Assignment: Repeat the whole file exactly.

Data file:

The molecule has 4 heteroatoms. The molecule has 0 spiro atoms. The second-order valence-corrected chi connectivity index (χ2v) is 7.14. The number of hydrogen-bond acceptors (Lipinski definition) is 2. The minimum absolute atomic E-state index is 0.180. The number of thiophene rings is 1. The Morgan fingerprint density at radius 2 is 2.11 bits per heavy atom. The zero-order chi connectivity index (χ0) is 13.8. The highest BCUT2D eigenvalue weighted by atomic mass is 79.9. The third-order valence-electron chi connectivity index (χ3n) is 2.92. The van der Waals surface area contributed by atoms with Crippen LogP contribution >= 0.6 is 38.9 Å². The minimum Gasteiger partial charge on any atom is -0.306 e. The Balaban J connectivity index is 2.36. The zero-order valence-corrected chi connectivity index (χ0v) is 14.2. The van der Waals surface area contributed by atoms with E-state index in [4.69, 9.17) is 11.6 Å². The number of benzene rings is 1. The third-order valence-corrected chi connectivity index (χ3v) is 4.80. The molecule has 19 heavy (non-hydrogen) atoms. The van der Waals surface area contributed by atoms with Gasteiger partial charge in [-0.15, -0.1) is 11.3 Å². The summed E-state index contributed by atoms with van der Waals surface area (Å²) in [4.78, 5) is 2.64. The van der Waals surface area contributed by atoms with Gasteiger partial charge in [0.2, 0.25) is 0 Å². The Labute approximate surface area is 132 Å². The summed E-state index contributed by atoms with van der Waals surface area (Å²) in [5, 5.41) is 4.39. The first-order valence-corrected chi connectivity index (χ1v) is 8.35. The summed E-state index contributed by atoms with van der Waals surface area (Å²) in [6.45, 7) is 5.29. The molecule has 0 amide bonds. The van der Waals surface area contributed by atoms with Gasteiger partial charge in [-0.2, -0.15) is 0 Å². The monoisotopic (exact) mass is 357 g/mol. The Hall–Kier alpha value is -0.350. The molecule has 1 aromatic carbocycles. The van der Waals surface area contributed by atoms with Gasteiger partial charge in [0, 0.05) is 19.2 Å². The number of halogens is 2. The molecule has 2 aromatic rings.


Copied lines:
The molecule has 4 heteroatoms. The molecule has 0 spiro atoms. The second-order valence-corrected chi connectivity index (χ2v) is 7.14. The number of hydrogen-bond acceptors (Lipinski definition) is 2. The minimum absolute atomic E-state index is 0.180. The number of thiophene rings is 1. The Morgan fingerprint density at radius 2 is 2.11 bits per heavy atom. The zero-order chi connectivity index (χ0) is 13.8. The highest BCUT2D eigenvalue weighted by atomic mass is 79.9. The third-order valence-electron chi connectivity index (χ3n) is 2.92. The van der Waals surface area contributed by atoms with Crippen LogP contribution >= 0.6 is 38.9 Å². The minimum Gasteiger partial charge on any atom is -0.306 e. The Balaban J connectivity index is 2.36. The zero-order valence-corrected chi connectivity index (χ0v) is 14.2. The van der Waals surface area contributed by atoms with E-state index in [4.69, 9.17) is 11.6 Å². The number of benzene rings is 1. The third-order valence-corrected chi connectivity index (χ3v) is 4.80. The molecule has 19 heavy (non-hydrogen) atoms. The van der Waals surface area contributed by atoms with Gasteiger partial charge in [-0.15, -0.1) is 11.3 Å². The summed E-state index contributed by atoms with van der Waals surface area (Å²) in [4.78, 5) is 2.64. The van der Waals surface area contributed by atoms with Gasteiger partial charge in [0.2, 0.25) is 0 Å². The Labute approximate surface area is 132 Å². The summed E-state index contributed by atoms with van der Waals surface area (Å²) in [5, 5.41) is 4.39. The first-order valence-corrected chi connectivity index (χ1v) is 8.35. The summed E-state index contributed by atoms with van der Waals surface area (Å²) in [6.45, 7) is 5.29. The molecule has 0 amide bonds. The van der Waals surface area contributed by atoms with Gasteiger partial charge in [-0.2, -0.15) is 0 Å². The monoisotopic (exact) mass is 357 g/mol. The Hall–Kier alpha value is -0.350. The molecule has 1 aromatic carbocycles. The van der Waals surface area contributed by atoms with Gasteiger partial charge in [0, 0.05) is 19.2 Å². The number of halogens is 2. The molecule has 2 aromatic rings.